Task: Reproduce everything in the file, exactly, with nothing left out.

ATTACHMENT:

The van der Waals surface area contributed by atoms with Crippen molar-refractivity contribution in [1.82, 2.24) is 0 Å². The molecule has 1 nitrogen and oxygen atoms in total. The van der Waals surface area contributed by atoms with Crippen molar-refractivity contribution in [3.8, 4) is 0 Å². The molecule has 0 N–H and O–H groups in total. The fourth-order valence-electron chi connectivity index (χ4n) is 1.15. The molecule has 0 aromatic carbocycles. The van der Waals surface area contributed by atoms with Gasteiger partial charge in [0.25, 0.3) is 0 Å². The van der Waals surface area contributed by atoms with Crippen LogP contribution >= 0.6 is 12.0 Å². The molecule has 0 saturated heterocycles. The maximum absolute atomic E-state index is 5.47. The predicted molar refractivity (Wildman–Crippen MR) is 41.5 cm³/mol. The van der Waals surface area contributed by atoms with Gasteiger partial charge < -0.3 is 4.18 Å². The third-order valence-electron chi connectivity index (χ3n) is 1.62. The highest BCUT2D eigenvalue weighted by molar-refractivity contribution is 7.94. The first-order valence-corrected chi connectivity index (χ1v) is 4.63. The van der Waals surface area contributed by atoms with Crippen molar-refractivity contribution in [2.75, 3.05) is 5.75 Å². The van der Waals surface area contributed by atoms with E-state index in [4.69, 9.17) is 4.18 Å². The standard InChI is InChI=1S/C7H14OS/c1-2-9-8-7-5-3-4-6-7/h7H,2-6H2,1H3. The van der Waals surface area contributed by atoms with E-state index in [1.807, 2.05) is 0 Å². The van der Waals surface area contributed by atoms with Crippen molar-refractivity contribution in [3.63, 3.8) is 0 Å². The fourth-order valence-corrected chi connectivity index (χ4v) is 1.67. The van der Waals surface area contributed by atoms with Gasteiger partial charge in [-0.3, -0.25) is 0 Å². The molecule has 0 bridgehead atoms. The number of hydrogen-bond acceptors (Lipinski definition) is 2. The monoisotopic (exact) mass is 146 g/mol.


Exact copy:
The van der Waals surface area contributed by atoms with Crippen molar-refractivity contribution in [1.82, 2.24) is 0 Å². The molecule has 1 nitrogen and oxygen atoms in total. The van der Waals surface area contributed by atoms with Crippen molar-refractivity contribution in [3.8, 4) is 0 Å². The molecule has 0 N–H and O–H groups in total. The fourth-order valence-electron chi connectivity index (χ4n) is 1.15. The molecule has 0 aromatic carbocycles. The van der Waals surface area contributed by atoms with Gasteiger partial charge in [0.25, 0.3) is 0 Å². The van der Waals surface area contributed by atoms with Crippen LogP contribution >= 0.6 is 12.0 Å². The molecule has 0 saturated heterocycles. The maximum absolute atomic E-state index is 5.47. The predicted molar refractivity (Wildman–Crippen MR) is 41.5 cm³/mol. The van der Waals surface area contributed by atoms with Gasteiger partial charge < -0.3 is 4.18 Å². The third-order valence-electron chi connectivity index (χ3n) is 1.62. The highest BCUT2D eigenvalue weighted by molar-refractivity contribution is 7.94. The first-order valence-corrected chi connectivity index (χ1v) is 4.63. The van der Waals surface area contributed by atoms with Crippen molar-refractivity contribution in [2.75, 3.05) is 5.75 Å². The van der Waals surface area contributed by atoms with E-state index in [4.69, 9.17) is 4.18 Å². The standard InChI is InChI=1S/C7H14OS/c1-2-9-8-7-5-3-4-6-7/h7H,2-6H2,1H3. The van der Waals surface area contributed by atoms with E-state index in [1.807, 2.05) is 0 Å². The van der Waals surface area contributed by atoms with Crippen molar-refractivity contribution in [3.63, 3.8) is 0 Å². The fourth-order valence-corrected chi connectivity index (χ4v) is 1.67. The van der Waals surface area contributed by atoms with Gasteiger partial charge in [-0.3, -0.25) is 0 Å². The molecule has 0 bridgehead atoms. The number of hydrogen-bond acceptors (Lipinski definition) is 2. The monoisotopic (exact) mass is 146 g/mol.